Samsung Chromebook Plus v2 gets an updated Intel processor and lower res screen for $499

Around 18 months after being introduced, the Samsung Chromebook Plus has a successor. The new model — simply called Samsung Chromebook Plus v2 — arrives at Best Buy on June 24 with a no change in price from the original model. You’ll pay $499 for version 2, which loses its ARM processor in favor of an Intel Celeron 3965Y.

That 1.5 GHz, dual-core chip launched roughly a year ago, so it’s not the latest and greatest that Intel has to offer. However, the integrated Intel HD Graphics 615 does support 4K resolution at 60fps. You can take advantage of that with external monitor, since the Samsung Chromebook Plus v2 now uses a 12.2-inch 1920 x 1080 resolution panel with 300 nits. The first edition panel was a 12.3-inch 2400 x 1600 resolution screen with 370 nits of brightness, so the display is a step down.

The 2.93 pound 2-in-1 Chromebook still has a 360-degree screen for tablet use and includes a stylus. That’s a jump up in weight as the first model was 2.38 pounds. You’ll have 4 GB of memory and 32 GB of local storage along with a microSD card for memory expansion up to 400 GB more. There’s a pair of USB Type-C ports like the old version but also includes one standard USB 3.0 port as well. There still a 720p front camera but now Samsung has added a 13 MP sensor on the back. And by “back”, I mean just above the keyboard: When you flip the screen over, the camera is on the back of the device.

Both old and new models share the same battery rating of 39 wH, so the battery life should be about the same 8.5 hours or so: The Intel processor has a TDP of 6W, which is essentially the same as the 6.05W of the OP1 chip used in the original.

So from a chip standpoint, you may get more performance without sacrificing battery life between the first and second versions of the Samsung Chromebook Plus. Then again, you will be carrying a heavier device that has a lower resolution display.

 

 

 

10 thoughts on “Samsung Chromebook Plus v2 gets an updated Intel processor and lower res screen for $499

  • June 14, 2018 at 12:57 pm
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    Given the performance of the processor in the Plus, this actually seems like a much more reasonable resolution for the display. But the reduction in nits was probably to keep the battery life and TDP on par with the original version. The world-facing camera is a very nice touch and makes me wonder if Samsung isn’t shifting its target more toward the EDU market, even though this isn’t a rugged build.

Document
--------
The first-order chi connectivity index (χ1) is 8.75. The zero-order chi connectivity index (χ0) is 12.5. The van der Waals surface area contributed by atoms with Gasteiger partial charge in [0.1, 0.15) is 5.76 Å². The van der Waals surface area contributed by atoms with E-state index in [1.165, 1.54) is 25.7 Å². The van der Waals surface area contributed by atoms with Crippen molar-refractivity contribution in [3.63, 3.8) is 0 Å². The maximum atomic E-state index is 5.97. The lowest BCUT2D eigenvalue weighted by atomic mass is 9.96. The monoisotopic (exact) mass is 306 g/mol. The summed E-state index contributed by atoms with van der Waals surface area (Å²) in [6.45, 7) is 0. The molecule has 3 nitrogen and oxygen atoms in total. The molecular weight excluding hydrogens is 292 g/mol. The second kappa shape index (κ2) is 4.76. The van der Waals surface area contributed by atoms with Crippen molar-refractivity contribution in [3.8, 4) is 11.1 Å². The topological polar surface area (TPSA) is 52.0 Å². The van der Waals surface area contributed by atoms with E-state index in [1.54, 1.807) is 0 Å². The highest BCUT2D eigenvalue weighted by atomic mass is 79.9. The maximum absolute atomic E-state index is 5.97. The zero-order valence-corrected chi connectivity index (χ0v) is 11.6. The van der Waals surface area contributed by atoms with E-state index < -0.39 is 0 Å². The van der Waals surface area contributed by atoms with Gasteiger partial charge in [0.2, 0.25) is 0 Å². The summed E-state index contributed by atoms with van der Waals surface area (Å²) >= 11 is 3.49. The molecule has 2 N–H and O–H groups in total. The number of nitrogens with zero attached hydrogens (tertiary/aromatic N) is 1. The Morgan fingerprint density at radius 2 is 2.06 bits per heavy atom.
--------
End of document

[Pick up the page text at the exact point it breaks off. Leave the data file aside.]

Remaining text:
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  • June 14, 2018 at 1:55 pm
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    Seems like a weird upgrade, also their page seems to have contradictory information. It says the screen has a 16:10 aspect ratio and up at the top it says it has a 1920×1080 screen … that’s not 16:10. I wonder if it’s really 1920×1200.

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  • June 14, 2018 at 3:46 pm
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    Mostly inferior to the Chromebook Plus v1. Pity.

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  • June 14, 2018 at 5:22 pm
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    Larger, heavier, inferior display, and most regrettably loss of the 3:2 form factor make for an undesirable upgrade IMO. Would not be surprised if the Pro gets the same treatment.

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  • June 14, 2018 at 5:39 pm
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    Yeah, the screen ratio decision seems an odd one. Wonder what is going on there (wrong information or a conscious move away from 3:2).

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  • June 14, 2018 at 7:12 pm
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    The two USB Type-C ports are now on the same side versus the more practical one on each side location of the original model.

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    • June 14, 2018 at 7:13 pm
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      Yup, I’m not a fan of that choice at all. I’d rather be able to charge from either side.

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  • June 14, 2018 at 11:24 pm
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    This feels like a lesser Chromebook Pro, rather than a 2nd-gen Plus. How did they manage to add a half pound to the weight, while making the display worse?

    Also, can we mention Intel’s odd and confusing use of the “Celeron” brand for two vastly different chip families?

    (Ok, that’s enough curmudgeoning for one comment.)

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    • June 14, 2018 at 11:49 pm
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      What?!? It’s a second generation product. How can it possibly be worse than the prior edition? 😜

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    • June 15, 2018 at 7:19 am
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      OK. So, Samsung’s B-team took a shot at making some trade-offs to improve performance while preserving pricing and battery life. The consensus everywhere is that they failed miserably and that V1 wasn’t so bad after all. Doesn’t irk me since I swore off from buying Samsung products years ago after a couple of costly disappointments in reliability. That convinced me that Samsung is all about selling the sizzle.

      Reply

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